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World's Catholic population steady; up in Africa and Asia, down in Europe and Americas

May 13, 2013

The world’s Catholic population rose by 1.5% in 2011—the last year for which accurate figures are available—according to the Vatican’s latest statistics.

On May 13, Pope Francis received the first official copies of the 2013 Annuario Pontificio, the annual Vatican directory, along with the statistical yearbook, the Annuarium Statisticum Ecclesiae. The statistics show the world’s Catholic population rising from 1,196 million in 2010 to 1,214 million in 2011. The Catholic proportion of the world’s overall population remained steady at 17.5%.

The Catholic population grew fastest in Africa, which saw a 2.3% increase in the number of baptized Catholics. In Europe and the Americas (which are treated as a single continent in Vatican compilations), the Catholic population grew at only 0.3%, matching the slow rate of overall population growth.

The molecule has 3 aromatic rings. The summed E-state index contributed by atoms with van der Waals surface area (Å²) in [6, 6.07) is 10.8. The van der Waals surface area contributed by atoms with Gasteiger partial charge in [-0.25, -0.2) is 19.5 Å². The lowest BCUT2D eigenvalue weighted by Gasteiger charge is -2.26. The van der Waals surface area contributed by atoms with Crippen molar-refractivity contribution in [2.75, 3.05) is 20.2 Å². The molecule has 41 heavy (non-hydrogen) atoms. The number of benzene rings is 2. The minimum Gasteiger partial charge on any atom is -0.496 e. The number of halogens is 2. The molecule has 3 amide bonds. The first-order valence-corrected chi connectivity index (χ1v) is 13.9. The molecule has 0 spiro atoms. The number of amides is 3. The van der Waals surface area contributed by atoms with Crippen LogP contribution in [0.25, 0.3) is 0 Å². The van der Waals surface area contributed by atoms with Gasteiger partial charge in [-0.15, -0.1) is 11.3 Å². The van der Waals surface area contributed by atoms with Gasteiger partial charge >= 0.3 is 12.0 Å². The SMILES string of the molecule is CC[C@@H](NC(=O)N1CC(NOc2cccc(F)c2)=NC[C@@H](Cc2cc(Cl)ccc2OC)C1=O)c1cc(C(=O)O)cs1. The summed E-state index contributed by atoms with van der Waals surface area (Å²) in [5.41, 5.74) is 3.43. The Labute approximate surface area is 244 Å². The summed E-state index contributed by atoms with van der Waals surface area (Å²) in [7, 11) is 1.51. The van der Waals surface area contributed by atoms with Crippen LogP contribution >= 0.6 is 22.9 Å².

By 2011, the Americas accounted for 48.8% of the world’s Catholic population, followed by Europe with 23.5%, Africa with 16%, Asia with 10.9% and Oceania with 0.8%.

The number of Catholic priests in the world continued to grow slowly, sustaining a trend that began in 2000. At the end of 2011 there were 413,418 priests in the world, up slightly from the 412,236 figure in 2010. The number of priests in Africa and Asia soared—by 39% and 32%, respectively—while in the Americas the figure remained steady, and Europe saw a drop of more than 9%. The number of seminarians preparing for priestly ministry grew by a healthy 7.5% rate, again with large increases in Africa and Asia masking declines in Europe and the Americas.

The number of women religious declined sharply, however, from 782,000 to 713,000. The figures showed growth in Africa (28%) and Asia (18%), overshadowed by steep losses in the Americas (-17%) and Europe (-22%). The number of male religious climbed slightly, showing the same geographical pattern.

There was a sharp increase in the number of permanent deacons worldwide: from 29,000 to 41,000. In this case the growth came in North America and Europe, which account for more than 97% of the world’s permanent deacons.


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  • Posted by: hartwood01 - May. 14, 2013 11:04 PM ET USA

    Would there be a bigger increase of men studying for the priesthood if marriage were an option? The large increase in permanent deacons in Europe and North America seems telling. The Anglican Catholic clergy is showing the Church how it is managed.